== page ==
Leibfarth, who earned bachelor’s degrees in chemistry and physics at USD and joined the University of North Carolina (UNC) at Chapel Hill as an assistant professor of chemistry in 2016, received the honor after the magazine searched nationwide for early-career scientists and engineers developing ingenious approaches to problems across a range of disciplines. The Popular Science article highlighted Leibfarth’s work on creating a filter that can remove toxins from polluted waterways.

His selection as one of “The Brilliant 10” is a distinction Leibfarth said he could apply to any number of people he works with on a daily basis.
“I talk to people I consider brilliant every day. I think they’re way smarter than me,” he said. “This award is very fulfilling for me, but it also demonstrates to society the great and important work that’s going on at universities everywhere.”

The problem of purifying water supplies is just one of many that Leibfarth and the 15 post-doctoral researchers, graduate students and undergraduates in his laboratory at UNC Chapel Hill have tackled. “In the vast majority of my lab’s research, we take a use-inspired basic research philosophy,” he said. “All of our projects are inspired by a problem in the real world. Our goal is to develop a fundamental understanding of reactions that can build materials to solve such challenges.”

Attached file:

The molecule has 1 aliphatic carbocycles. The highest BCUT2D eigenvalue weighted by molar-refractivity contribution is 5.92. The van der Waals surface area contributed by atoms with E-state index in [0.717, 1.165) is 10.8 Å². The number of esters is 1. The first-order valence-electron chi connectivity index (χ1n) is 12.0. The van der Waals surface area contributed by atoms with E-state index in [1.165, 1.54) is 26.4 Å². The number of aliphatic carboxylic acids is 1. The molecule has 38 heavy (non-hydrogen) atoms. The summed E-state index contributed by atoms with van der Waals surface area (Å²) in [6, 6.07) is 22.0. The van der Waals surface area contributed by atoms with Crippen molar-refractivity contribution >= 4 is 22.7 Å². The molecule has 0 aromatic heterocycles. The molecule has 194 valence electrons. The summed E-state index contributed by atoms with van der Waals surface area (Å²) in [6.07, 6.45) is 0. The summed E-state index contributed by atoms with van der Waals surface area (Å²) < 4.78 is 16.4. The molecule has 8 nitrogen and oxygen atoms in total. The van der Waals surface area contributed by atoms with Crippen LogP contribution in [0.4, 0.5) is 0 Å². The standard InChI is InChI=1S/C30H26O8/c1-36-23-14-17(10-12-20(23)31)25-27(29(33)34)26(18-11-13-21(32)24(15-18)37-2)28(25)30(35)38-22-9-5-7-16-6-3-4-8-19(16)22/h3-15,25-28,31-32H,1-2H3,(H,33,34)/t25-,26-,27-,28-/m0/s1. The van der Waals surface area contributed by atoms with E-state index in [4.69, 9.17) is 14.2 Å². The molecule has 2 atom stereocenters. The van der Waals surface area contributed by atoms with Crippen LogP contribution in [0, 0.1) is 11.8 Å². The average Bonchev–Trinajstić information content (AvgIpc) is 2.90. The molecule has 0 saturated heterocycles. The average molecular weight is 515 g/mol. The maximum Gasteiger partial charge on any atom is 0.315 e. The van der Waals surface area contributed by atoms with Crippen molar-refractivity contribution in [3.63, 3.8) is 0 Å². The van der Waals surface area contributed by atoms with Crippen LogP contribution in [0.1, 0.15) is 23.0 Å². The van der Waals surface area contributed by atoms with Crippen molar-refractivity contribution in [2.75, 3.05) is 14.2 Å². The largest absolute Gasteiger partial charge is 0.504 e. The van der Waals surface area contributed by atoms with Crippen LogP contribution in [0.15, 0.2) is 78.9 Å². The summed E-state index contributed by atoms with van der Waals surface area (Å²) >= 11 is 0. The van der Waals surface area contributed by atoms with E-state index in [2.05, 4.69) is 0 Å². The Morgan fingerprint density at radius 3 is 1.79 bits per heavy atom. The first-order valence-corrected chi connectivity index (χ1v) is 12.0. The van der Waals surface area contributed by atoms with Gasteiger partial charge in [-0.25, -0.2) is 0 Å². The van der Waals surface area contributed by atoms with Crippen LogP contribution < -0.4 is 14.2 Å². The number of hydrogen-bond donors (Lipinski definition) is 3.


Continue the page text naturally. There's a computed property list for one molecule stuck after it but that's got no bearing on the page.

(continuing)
Leibfarth’s interest in research started even before he entered USD in 2004 as an undergraduate student and a kicker on the Coyote football team. The summer prior to freshman year, he took on a project studying the Missouri River in his Yankton hometown with history professor and current USD provost Kurt Hackemer, Ph.D. After deciding on chemistry and physics as his majors, he worked in the lab of chemistry professor Ranjit Koodali, Ph.D., now at Western Kentucky University.

“He was an excellent mentor,” Leibfarth said of Koodali. “I was very naïve and he showed me the rules of the road and helped me apply for National Science Foundation Research Experiences for Undergraduates, where I got to spend one summer at Columbia University and one summer at Stanford University.” Other mentors in the chemistry department include Andy Sykes, Ph.D., professor and chair, and Mary Berry, professor emerita and former director of research at USD.

“One of the great advantages I had at USD was that there were many faculty members who identified me as a student who was particularly interested and took a lot of time and effort to provide me with opportunities,” he said.

The chemistry professor said he passes on the help and encouragement he received at USD to his current students at UNC Chapel Hill. “My number one job is supporting the students in my lab,” Leibfarth said. “My number one job is being a mentor. My close number two is being a scientist.”

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